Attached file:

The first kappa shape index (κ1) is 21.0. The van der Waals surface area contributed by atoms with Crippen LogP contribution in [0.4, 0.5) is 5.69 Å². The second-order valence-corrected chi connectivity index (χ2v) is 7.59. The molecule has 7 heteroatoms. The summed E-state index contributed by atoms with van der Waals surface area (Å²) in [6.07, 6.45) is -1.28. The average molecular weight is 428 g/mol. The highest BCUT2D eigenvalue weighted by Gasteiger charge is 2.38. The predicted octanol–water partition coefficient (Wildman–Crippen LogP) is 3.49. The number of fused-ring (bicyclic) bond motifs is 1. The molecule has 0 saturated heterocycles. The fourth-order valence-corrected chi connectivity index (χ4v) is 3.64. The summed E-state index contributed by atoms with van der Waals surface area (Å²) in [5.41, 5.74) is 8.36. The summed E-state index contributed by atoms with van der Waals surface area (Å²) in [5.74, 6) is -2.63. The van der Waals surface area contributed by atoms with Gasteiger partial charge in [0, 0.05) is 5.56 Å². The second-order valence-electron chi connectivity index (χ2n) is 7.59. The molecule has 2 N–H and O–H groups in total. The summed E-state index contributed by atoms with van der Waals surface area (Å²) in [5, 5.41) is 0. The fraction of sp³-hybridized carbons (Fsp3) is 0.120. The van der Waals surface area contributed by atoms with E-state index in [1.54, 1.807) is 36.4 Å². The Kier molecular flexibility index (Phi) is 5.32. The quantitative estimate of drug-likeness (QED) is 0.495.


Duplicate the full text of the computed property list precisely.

The first kappa shape index (κ1) is 21.0. The van der Waals surface area contributed by atoms with Crippen LogP contribution in [0.4, 0.5) is 5.69 Å². The second-order valence-corrected chi connectivity index (χ2v) is 7.59. The molecule has 7 heteroatoms. The summed E-state index contributed by atoms with van der Waals surface area (Å²) in [6.07, 6.45) is -1.28. The average molecular weight is 428 g/mol. The highest BCUT2D eigenvalue weighted by Gasteiger charge is 2.38. The predicted octanol–water partition coefficient (Wildman–Crippen LogP) is 3.49. The number of fused-ring (bicyclic) bond motifs is 1. The molecule has 0 saturated heterocycles. The fourth-order valence-corrected chi connectivity index (χ4v) is 3.64. The summed E-state index contributed by atoms with van der Waals surface area (Å²) in [5.41, 5.74) is 8.36. The summed E-state index contributed by atoms with van der Waals surface area (Å²) in [5.74, 6) is -2.63. The van der Waals surface area contributed by atoms with Gasteiger partial charge in [0, 0.05) is 5.56 Å². The second-order valence-electron chi connectivity index (χ2n) is 7.59. The molecule has 2 N–H and O–H groups in total. The summed E-state index contributed by atoms with van der Waals surface area (Å²) in [5, 5.41) is 0. The fraction of sp³-hybridized carbons (Fsp3) is 0.120. The van der Waals surface area contributed by atoms with E-state index in [1.54, 1.807) is 36.4 Å². The Kier molecular flexibility index (Phi) is 5.32. The quantitative estimate of drug-likeness (QED) is 0.495.